Gillum has actually seized on allegations of corruption to talk about race — a topic he embraces even in a state where minority candidates seeking to win over white voters are often encouraged to sidestep it.

“The Republicans … have wanted people from this state to believe I haven’t deserved what I have gotten, I am unethical, I have participated in illegal activity, you name it,” he said in a Facebook video posted after the text messages emerged. “The goal is obviously to use my candidacy to reinforce, frankly, stereotypes about black men.”

DeSantis was the one who first injected race into the contest, although he says it was unintentional. The morning after bothmen emerged as nominees, DeSantis warned voters on Fox News that “the last thing we need to do is to monkey this up by trying to embrace a socialist agenda.” The remark was widely condemned as a racial slur, and Gillum has brought it up again and again.

“The way he thinks he is going to win this race is by making me scary enough, black enough, different enough that people will say, ‘I’ll go with what I recognize, what I know,’” Gillum said. “It is my job not to fall into that trap.”

Minority voters will be a huge factor on election day. If they come out to vote in the numbers they did when Barack Obama was on the ballot and carried this state twice, Democrats will have a big advantage.

As DeSantis focuses almost exclusively on driving out his base — Trump will help him at a rally in Fort Myers next week — Gillum is focused on expanding his.

Democrats are scrambling to register Puerto Ricans who were angry at Trump’s dismissive response to the devastation and death toll from Hurricane Irma. Republican Gov. Rick Scott swiftly distanced himself from the president’s comments, and his outreach to the Puerto Rican community is a big reason some analysts say he could win his close race for Senate even if Gillum wins the race to succeed him in the governor’s mansion.

“The president has visited Florida and put his arms around Ron DeSantis onstage,” said Zachary Baumann, director of the polling center at Florida Southern College. “So when the president makes a statement that is hurtful to the Puerto Rican community, it becomes more closely tied to him than it does to Scott.”

Gillum’s humble beginnings would seem to make him a good fit for leading a progressive movement that mercilessly attacks the control billionaires have over American politics. But billionaires propelled his success.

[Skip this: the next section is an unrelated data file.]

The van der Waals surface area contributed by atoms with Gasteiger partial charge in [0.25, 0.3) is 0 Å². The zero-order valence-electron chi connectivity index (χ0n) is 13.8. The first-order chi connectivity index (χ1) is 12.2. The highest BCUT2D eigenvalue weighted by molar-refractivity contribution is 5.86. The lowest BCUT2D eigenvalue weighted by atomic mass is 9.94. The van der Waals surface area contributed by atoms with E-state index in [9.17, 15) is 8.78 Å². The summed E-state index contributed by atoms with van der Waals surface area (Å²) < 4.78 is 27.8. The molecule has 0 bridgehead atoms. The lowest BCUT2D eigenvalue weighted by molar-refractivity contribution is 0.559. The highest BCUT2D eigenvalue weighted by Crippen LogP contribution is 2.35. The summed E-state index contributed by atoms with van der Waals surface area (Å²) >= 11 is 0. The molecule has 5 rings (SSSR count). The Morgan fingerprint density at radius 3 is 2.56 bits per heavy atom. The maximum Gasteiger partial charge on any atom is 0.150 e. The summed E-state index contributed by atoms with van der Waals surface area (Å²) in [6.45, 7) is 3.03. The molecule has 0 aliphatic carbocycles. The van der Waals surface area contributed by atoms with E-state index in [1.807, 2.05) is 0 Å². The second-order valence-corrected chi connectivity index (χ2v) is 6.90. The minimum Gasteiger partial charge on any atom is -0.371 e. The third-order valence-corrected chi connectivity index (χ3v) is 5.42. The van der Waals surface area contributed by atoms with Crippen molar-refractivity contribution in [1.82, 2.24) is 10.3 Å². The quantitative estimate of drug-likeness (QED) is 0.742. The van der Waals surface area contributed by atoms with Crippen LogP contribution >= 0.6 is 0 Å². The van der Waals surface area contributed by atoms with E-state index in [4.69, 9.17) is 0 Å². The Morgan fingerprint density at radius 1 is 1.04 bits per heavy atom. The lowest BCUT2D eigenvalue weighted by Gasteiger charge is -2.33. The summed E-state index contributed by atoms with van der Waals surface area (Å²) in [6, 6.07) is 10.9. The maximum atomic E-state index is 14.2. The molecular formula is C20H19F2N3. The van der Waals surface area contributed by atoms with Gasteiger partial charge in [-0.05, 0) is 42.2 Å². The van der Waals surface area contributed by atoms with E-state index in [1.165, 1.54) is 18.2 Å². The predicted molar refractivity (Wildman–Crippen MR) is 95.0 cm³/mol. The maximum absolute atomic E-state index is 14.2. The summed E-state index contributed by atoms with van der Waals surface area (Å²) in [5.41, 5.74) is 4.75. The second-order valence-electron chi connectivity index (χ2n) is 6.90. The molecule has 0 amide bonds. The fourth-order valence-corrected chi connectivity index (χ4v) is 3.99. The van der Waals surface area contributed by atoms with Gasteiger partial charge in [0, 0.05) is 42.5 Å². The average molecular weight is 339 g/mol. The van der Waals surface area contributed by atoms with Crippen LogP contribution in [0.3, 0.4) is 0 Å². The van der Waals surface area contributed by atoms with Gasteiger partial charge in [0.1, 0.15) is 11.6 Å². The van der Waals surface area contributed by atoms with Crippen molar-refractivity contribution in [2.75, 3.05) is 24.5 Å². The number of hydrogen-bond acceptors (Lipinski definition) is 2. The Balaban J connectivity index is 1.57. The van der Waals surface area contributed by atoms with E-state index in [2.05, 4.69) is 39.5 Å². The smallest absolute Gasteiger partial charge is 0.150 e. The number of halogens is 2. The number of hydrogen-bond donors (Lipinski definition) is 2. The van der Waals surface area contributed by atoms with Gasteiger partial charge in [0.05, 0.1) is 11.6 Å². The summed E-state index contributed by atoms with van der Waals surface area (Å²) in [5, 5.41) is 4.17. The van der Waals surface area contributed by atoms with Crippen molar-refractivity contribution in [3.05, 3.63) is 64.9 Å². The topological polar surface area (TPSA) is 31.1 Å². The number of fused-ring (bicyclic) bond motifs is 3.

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Democratic mega-donors Tom Steyer and George Soros took a particular interest in the Tallahassee mayor at a time he was an also-ran for governor. When Gillum came on their radar, the heavy favorite to win the multi-candidate primary was former U.S. Rep. Gwen Graham, whose moderate, reach-across-the-aisle, govern-down-the-middle approach is the hallmark of a Florida political dynasty established by her father, former Democratic Gov. Bob Graham.

But the billionaires saw in Gillum a political natural who presented a rare opportunity to change the course of a state that is a political bellwether. They launched a high-stakes experiment in national progressive politics around his race, investing millions in it and using it as an incubator for new voter-turnout blueprints that could be applied nationwide.

The political organizations Steyer runs have sent about 100 organizers to Florida, and a linchpin of their strategy is tapping the list of 6 million voters Steyer has compiled who want to see Trump impeached.

The list is not dominated by the multicultural millennials whom Steyer’s groups tend to target. Most of the signers are older than 50, and more than 80% of them are white. In Florida, there are about 400,000 of them, two-thirds of whom are not likely midterm voters. But the billionaire reasons that if these people were energized enough to sign onto the impeachment campaign, they can be energized to go to the polls with a little nudge from organizers and some inspiration from Gillum.

The Democrats’ largest individual donor, Steyer complains of “inside the Beltway” Democratic thinking that assumes turnout in the midterms will always hover around 45%, and that the strategy for winning needs to be to appeal to a tiny fraction of swing voters “who can’t figure out if we should separate children at the border and put them in cages.”

“We say, ‘No, 55% of Americans are not voting in midterms and they don’t believe you,’” he said in an interview. “They think there will be no addressing them and so they see no need to vote.... We do not accept this shrinking of the electorate and doing Republican-lite to win that 1 to 2% of voters. We are talking about a completely different electorate, and democracy that functions and people participate.

“This is the fulcrum state for the presidential election,” he said. “The implications are really huge.”